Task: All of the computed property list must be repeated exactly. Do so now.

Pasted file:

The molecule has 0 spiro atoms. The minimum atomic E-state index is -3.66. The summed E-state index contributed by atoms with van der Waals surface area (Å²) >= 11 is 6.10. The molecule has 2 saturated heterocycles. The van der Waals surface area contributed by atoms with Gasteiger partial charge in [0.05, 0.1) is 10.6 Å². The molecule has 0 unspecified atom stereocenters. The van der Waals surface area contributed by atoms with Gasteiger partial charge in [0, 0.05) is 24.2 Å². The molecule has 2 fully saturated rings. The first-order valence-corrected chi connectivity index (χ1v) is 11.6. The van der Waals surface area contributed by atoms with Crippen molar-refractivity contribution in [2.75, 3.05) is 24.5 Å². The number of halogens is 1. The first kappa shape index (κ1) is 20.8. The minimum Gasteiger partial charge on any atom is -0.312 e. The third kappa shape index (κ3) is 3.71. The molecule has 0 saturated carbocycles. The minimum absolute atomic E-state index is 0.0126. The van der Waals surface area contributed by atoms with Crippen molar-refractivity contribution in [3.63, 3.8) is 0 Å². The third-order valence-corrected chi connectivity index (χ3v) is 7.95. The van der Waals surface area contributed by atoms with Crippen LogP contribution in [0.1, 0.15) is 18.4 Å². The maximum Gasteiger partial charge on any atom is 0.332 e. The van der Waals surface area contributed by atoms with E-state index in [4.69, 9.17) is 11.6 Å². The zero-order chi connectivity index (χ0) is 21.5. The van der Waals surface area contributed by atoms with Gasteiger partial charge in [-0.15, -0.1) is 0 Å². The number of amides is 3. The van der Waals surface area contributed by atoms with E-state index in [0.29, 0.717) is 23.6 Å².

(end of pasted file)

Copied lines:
The molecule has 0 spiro atoms. The minimum atomic E-state index is -3.66. The summed E-state index contributed by atoms with van der Waals surface area (Å²) >= 11 is 6.10. The molecule has 2 saturated heterocycles. The van der Waals surface area contributed by atoms with Gasteiger partial charge in [0.05, 0.1) is 10.6 Å². The molecule has 0 unspecified atom stereocenters. The van der Waals surface area contributed by atoms with Gasteiger partial charge in [0, 0.05) is 24.2 Å². The molecule has 2 fully saturated rings. The first-order valence-corrected chi connectivity index (χ1v) is 11.6. The van der Waals surface area contributed by atoms with Crippen molar-refractivity contribution in [2.75, 3.05) is 24.5 Å². The number of halogens is 1. The first kappa shape index (κ1) is 20.8. The minimum Gasteiger partial charge on any atom is -0.312 e. The third kappa shape index (κ3) is 3.71. The molecule has 0 saturated carbocycles. The minimum absolute atomic E-state index is 0.0126. The van der Waals surface area contributed by atoms with Crippen molar-refractivity contribution in [3.63, 3.8) is 0 Å². The third-order valence-corrected chi connectivity index (χ3v) is 7.95. The van der Waals surface area contributed by atoms with Crippen LogP contribution in [0.1, 0.15) is 18.4 Å². The maximum Gasteiger partial charge on any atom is 0.332 e. The van der Waals surface area contributed by atoms with E-state index in [4.69, 9.17) is 11.6 Å². The zero-order chi connectivity index (χ0) is 21.5. The van der Waals surface area contributed by atoms with Gasteiger partial charge in [-0.15, -0.1) is 0 Å². The number of amides is 3. The van der Waals surface area contributed by atoms with E-state index in [0.29, 0.717) is 23.6 Å².